In 2007 I had my first baby. I was extraordinarily fortunate to spend a year at home with her. That year was a gift, full stop. But as I learned in 2008 when I returned to the workforce—new job, new company—taking a year off also drained my confidence tank.
Pre-baby, I knew what made me shine at work. Post-baby, I felt like I’d lost my mojo.
Confidence is a belief in oneself, the conviction that one has the ability to meet life's challenges and to succeed—and the willingness to act accordingly.
I knew how essential not only feeling but being able to display confidence was in my professional life. But after taking that year away, I wasn’t sure how to rediscover mine.
Previously I’d been a relationship-builder, a talent strategy advisor, and an analyzer of human capital data. Upon re-entry in 2008, I feared I’d lost my edge. And I was determined to show that fear who's boss. So I set my mind to making my mark, showing the world how smart and capable I was.
It was a total miscalculation on my part. And I got some serious feedback to prove it.
I did this by having something—actually, a lot of somethings—to say in every meeting. I was quick to offer solutions to problems. And when something needed to be done, I had it covered. No help needed. And that strategy went really well for me.
Kidding! It was a total miscalculation on my part. And I got some serious feedback to prove it. I’d been so focused on seeming confident that I’d shown up as arrogant. I will be forever grateful to the boss who gave me that feedback early and counseled me to course-correct.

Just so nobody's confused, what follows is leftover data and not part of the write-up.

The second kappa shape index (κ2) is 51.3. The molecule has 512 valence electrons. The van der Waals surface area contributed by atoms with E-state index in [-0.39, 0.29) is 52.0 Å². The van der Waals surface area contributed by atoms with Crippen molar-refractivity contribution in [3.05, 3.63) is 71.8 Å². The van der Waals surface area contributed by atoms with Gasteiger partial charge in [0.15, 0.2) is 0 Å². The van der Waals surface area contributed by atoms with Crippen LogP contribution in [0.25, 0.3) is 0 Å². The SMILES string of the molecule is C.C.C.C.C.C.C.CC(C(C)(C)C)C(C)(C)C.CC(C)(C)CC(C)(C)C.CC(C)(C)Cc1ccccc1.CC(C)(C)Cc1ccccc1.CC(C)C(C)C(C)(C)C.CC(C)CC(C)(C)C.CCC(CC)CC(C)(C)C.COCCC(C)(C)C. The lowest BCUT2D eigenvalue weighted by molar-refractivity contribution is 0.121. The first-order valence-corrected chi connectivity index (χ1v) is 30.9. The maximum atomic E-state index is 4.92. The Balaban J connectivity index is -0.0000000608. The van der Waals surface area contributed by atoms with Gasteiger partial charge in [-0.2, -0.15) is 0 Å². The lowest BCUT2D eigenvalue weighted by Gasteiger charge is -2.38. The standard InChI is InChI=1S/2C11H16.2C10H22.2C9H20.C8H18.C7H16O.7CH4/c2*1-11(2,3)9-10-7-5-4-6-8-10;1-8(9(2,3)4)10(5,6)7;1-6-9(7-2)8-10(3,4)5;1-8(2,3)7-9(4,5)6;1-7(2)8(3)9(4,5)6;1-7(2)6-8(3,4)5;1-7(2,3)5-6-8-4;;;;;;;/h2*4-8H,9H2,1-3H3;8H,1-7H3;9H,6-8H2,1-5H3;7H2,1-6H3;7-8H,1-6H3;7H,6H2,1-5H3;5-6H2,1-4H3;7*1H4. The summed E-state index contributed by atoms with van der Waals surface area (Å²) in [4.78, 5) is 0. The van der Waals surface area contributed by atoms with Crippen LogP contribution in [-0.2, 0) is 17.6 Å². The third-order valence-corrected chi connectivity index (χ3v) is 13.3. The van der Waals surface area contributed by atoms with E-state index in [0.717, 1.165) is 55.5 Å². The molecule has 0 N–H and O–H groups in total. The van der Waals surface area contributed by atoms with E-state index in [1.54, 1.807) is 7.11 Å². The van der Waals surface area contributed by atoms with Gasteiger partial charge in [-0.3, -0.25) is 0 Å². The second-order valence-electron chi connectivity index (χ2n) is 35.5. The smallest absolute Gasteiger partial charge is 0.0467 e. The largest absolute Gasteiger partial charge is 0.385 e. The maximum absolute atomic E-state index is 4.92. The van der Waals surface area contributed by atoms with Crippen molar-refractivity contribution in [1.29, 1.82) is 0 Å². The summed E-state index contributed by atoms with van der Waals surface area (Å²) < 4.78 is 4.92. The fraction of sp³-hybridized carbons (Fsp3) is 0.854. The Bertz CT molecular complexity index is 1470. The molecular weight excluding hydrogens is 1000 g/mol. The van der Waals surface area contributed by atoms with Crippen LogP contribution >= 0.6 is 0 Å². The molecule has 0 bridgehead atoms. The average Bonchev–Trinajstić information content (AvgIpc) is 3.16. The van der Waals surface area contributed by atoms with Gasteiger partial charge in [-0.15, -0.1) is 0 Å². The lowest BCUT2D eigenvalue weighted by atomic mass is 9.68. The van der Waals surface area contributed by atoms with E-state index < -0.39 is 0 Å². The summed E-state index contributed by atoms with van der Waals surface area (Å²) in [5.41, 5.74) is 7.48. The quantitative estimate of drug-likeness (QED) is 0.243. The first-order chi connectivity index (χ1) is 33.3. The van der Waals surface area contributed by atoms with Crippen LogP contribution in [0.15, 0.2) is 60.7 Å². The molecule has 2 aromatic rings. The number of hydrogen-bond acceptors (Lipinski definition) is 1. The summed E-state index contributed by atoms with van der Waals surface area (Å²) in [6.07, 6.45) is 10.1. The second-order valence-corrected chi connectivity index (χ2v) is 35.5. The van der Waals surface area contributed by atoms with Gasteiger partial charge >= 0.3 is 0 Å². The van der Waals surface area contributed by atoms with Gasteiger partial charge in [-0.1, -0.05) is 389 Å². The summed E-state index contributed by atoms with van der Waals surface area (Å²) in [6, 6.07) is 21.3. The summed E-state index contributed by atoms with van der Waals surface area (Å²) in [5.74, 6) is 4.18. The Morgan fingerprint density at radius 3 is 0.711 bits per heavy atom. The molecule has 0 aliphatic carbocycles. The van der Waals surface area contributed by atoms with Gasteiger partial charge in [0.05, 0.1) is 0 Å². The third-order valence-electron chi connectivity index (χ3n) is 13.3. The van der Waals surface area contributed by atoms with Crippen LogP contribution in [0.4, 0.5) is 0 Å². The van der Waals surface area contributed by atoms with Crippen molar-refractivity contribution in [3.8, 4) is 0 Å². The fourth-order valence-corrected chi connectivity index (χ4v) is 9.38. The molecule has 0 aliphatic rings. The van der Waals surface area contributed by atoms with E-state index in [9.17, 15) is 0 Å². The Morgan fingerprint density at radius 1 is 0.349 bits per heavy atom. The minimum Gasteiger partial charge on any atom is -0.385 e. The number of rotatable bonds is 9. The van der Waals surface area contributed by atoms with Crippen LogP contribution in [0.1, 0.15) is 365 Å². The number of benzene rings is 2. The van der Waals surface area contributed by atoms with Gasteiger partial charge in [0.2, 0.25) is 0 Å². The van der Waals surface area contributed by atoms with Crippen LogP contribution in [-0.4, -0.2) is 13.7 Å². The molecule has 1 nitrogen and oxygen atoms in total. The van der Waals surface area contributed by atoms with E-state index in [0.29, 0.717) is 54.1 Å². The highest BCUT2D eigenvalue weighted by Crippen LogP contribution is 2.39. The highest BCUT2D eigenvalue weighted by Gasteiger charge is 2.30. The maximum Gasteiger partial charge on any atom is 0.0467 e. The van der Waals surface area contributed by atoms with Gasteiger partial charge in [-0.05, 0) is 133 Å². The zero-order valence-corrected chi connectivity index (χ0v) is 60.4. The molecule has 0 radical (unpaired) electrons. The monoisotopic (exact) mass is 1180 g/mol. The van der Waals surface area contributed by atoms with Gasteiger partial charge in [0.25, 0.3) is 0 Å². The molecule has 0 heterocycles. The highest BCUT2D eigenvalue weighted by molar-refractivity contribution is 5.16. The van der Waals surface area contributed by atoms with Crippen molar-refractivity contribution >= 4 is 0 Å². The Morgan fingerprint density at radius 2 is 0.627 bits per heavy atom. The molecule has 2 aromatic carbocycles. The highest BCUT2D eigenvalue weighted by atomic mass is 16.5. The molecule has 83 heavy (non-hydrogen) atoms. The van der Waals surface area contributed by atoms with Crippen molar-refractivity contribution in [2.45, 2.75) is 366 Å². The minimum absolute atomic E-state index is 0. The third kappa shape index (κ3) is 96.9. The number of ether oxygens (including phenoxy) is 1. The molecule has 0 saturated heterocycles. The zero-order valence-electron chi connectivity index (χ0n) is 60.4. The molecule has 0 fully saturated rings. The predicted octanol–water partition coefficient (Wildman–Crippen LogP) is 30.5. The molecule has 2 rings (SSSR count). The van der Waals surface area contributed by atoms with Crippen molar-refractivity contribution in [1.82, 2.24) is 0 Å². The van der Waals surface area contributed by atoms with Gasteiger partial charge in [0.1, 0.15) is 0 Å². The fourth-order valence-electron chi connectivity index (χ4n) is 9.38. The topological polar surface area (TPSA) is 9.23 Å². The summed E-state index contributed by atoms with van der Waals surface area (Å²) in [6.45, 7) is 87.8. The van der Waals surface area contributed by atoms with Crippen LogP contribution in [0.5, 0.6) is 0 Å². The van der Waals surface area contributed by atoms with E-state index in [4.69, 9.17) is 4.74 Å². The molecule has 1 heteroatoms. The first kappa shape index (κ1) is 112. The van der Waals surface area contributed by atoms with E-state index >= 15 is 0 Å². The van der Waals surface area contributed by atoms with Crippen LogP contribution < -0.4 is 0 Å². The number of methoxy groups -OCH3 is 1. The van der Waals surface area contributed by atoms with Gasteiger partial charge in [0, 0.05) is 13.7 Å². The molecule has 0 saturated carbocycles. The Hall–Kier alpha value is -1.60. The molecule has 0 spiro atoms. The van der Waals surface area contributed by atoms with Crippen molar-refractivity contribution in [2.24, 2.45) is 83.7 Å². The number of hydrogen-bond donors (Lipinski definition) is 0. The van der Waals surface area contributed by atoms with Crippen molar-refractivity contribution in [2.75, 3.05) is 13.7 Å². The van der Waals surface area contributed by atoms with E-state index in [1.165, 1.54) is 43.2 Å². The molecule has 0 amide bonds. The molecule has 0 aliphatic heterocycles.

I learned the hard way, but I learned a lot about what distinguishes confidence from arrogance. And today I share the biggest lessons. Here's the feedback my boss gave me, which I ran with. Thirteen years later, I'm delighted to pay it forward.
1. Know what you’re here to do
Arrogance happens when you over-index on you—how you’re showing up and being perceived. Confidence is focusing on the work—the outcomes you’re there to deliver.
The conviction that you have the ability to meet a challenge begins with being super clear about what challenge you’re there to meet.
Exuding confidence begins with experiencing confidence internally. The conviction that you have the ability to meet a challenge begins with being super clear about what challenge you’re there to meet.
Before an important interaction, ask yourself: What’s my role in this, and what am I expected to influence or deliver? Asking and answering those questions will center you. It will allow you to home in on where your voice has power, and where your silence or observation may add more value.
In 2008, I was so focused on seeming confident—which I somehow translated into a need for verbal diarrhea—that I lost sight of what I was there to do. I wasn’t hired to seem smart; I was hired to develop talent plans to fuel the business’s success.
Early feedback from that wonderful boss reminded me I didn’t need to offer a point of view at every turn. “Have the confidence not to speak up sometimes,” I remember her telling me. And having the poise to listen and observe when that's what's called for makes you seem all the more confident when you do offer an idea or point of view.
2. Listen like you mean it
Arrogance is pausing to give others a turn to speak. Confidence is truly hearing and absorbing what they have to say.
Ask probing questions to extract more meaning.